Good testers will not just go through some list of questions but modify the list on the fly based on the answers to previous questions or information gained midway. 

What do you think? How to win the game of right questions?
The more we know about the application, context, the right questions will appear quickly.

Meanwhile, join me for TestFlix - https://www.thetesttribe.com/testflix-2021/ by registering with your teams.

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Sunday, May 2, 2021

A growing problem to be solved soon


Photo by Alex Knight on Unsplash

Somehow the current batch of testers are more inclined towards Automation, call themselves SDET / Automation engineers and look down on the role of functional tester. I am not here to stir up another debate of which term is the right term to use. My concern is somewhere else - The understanding of "testing" as a craft and focus on the "testing skills". 

 Some of the questions have no answers with this batch of testers: 
  • Why do we test? (We test to automate - Yes, I was shocked on listening to this answer) 

  • How do you test this product? (I will automate using - Automation is one of the activities based on the context. Don't approach testing with tools. Use tools if they help you in testing) 

  • What kind of bugs have you found? (UI, Usability..) 

  • When was the last time you designed your tests? (Oh, we received them from the manual or functional team and we went ahead and automated them) 

Garbage In - Garbage Out

All I can say is: Garbage in - Garbage out! I am not against automation. Automation is very useful. It helps you achieve the things that you might not be able to do without the tools. 

Without having the right test ideas, what are you going to automate? 
Won't they be incorrect or way too shallow? Think about it. 
Are the checks even valuable? Are they going to answer the questions that matter? 

So, now without your test ideas being strong, I don't understand how you can add value as a tester!

Systematic Product Modelling 
Have you seen the testers who say that they have not tested the feature and hence have no idea about the feature even though it is part of the same product they are testing? On top of it, the two features would even be interacting with each other. Why would one not want to learn about the whole product?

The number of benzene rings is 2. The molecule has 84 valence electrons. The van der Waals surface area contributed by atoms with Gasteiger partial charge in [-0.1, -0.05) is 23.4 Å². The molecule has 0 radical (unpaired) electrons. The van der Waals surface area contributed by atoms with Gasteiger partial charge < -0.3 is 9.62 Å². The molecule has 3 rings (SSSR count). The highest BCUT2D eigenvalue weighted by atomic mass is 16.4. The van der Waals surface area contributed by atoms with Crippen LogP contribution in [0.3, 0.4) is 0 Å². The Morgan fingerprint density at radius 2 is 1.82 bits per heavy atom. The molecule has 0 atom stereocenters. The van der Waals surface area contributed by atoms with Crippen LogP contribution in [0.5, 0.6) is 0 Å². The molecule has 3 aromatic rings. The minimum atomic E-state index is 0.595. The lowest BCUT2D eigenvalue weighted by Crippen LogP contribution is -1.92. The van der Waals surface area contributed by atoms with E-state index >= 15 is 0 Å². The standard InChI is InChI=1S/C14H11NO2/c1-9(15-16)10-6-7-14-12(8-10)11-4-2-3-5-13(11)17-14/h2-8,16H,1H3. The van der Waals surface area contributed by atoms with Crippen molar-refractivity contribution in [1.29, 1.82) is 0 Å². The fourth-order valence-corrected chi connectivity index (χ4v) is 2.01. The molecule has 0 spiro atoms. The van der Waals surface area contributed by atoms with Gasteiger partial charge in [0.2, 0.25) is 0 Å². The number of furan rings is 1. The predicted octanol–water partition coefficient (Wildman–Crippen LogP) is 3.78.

• Do we even spend enough time and the right techniques to model the whole application? 

  • Do we think across layers - UI, API, DB?

  • Do we think about the different users - the first-timer, the legacy, just started, the one who has not updated?

  • Do we understand how the data flows across features and how it gets transformed?

  • Do we know the defaults?

  • Do we know how the product is marketed?

  • Do we know the complaints the users raise to our customer support teams?

  • Without modeling the overall application, I wonder what use is the automation skill?

  • Isn't it a very narrow-minded approach?

  • Won't the power of automation be well used if you exactly know where to use it rather than using it at every opportunity? 

Who /also/ encourages them?
Think of all the questions that are asked in the interview. 
  • How much do we focus on the fundamentals? 

  • Do we jump straight to the tools?

  • Do we fill up the positions even if we know that this tester is not a well-rounded tester?

  • Do we give higher emphasis to automation skills?
Check out the job descriptions that are posted as well. No mention of the core skills. The tools form the majority of the JD. We can't blame the testers with such JDs.

Soon, we will get to a state where testers have no idea what testing is, the bigger picture, the multi-dimensional aspect of quality, and how one can add value. We should get away from the zone of robots with tools ready to automate anything and everything without understanding testing.

The next time you have a chance to influence any of the above three factors - "Decide what to automate", "Knowledge of the product", "Interview the testers", dive in and help the industry move ahead!